Battle of the brands
Yeah right.. everyone's talking about the surfeit of high-street fashion brands, which have hit India big time. Known players like French Connection, Miss Sixty Energie and the soon-to-be launched Diesel have made the required noise.
But scratch the surface, and one is dumbfounded by to discover that Indian consumers prefer the high-street brands. Reason: they are affordable.
Price is the big diffentiator between a high-street and a luxury brand. Dolce and Gabbana, Valentino, Moschino and Escada cost five times more than a Diesel, Mango, Zara or Gap.
Value for money High disposable incomes are certainly on the rise in India. And it isn't just the affluent who into the ‘occasional splurge'.
"Three to four years ago premium brands like Mango were considered a luxury in India. Today when actual luxury is coming in, the aspiration levels for affordable brands is increasing. It's simple logic. If a person knows that he cannot afford luxury, he is going to opt for something more cost effective," says Suresh Bhatia of Major Brands.
"Luxury is not a necessity no matter how , well off one maybe, it's an occasional habit," says," model Niketan Madhok. He splurges on luxury brands only for belts and shoes.
"A large chunk of my daily wardrobe only comprises of high street brands like French Connection, Zara, Gap. I'm in a profession in which being well dressed is vital. But I don't feel the need to buy luxury brands," he adds.
Kalyani Chawla, brand ambassador of Christian Dior in India, adds a different twist to the argument. "The pricing for high street brands needs to be stabilised.
They are on the verge of it.. but it will take some time. A jacket by Diesel picked up abroad picked up abroad may not be as expensive as it is here in India."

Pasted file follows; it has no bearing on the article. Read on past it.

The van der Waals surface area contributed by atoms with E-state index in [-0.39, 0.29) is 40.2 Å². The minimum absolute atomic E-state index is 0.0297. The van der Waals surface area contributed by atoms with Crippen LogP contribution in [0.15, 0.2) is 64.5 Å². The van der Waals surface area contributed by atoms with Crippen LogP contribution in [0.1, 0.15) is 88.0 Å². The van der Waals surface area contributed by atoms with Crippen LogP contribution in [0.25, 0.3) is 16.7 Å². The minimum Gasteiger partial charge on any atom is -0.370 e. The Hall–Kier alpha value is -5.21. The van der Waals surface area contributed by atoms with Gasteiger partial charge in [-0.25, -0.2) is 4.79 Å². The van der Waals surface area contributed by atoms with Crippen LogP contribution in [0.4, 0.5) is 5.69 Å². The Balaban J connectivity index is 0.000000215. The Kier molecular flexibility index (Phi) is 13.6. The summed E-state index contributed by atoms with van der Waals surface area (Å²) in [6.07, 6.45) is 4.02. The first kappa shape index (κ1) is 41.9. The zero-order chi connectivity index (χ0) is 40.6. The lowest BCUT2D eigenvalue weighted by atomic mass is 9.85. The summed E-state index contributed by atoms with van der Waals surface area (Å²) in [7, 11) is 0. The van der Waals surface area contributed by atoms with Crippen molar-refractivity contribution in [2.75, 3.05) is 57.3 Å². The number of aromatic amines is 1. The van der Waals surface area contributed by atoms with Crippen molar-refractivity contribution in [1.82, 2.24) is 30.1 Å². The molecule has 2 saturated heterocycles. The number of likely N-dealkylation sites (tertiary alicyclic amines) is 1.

But consumers are willing to pay a few thousands extra for a pair of denims by Miss Sixty or an FCUK. Parrita Engineer, brand ambassador of Miss Sixty in India, says, "We've cut profit margins to make the brand affordable for Indians.
We sell the clothes here for exactly the same price it's available abroad."
Individual standing High street and luxury brands peacefully coexist in other parts of the world. It will take time for the not so affluent Indians to accept the price points of luxury. The fact is that eventually they will have to blend in harmony.
"A luxury brands will have to be prepared for a longer gestation period," Bhatia believes that. According to Chawla, "A luxu ry brand is prepared when it enters an infant market. They have a different set of clientele. Someone who can buy a Christian Dior can buy a Zara, but that may not always be vice a versa."
There is no denying the fact that luxury tends to have a distinct standing. "They will do well anyway they don't look at high num .. bers," says Madhok. "We don't look at attract ing anyone and everyone. Only a certain class of people can carry off a Versace or a Moschino."
Popularity matters India is poised for major action in the retail sector globally While both luxury and high . street brands have been recent phenomenon, the foray for high street in India is quite strong.
And the credit for that goes to its popularity "Whether I am clubbing or I'm at work, I . am always in high street brands," says Madhok.
Engineer explains, "High street brands are high street brands are favoured over ‘luxury' because one can slip into a Valentino dress only for a special night out.. but one tends to wear a Miss Sixty jeans five times a week. It's the big price difference, you see."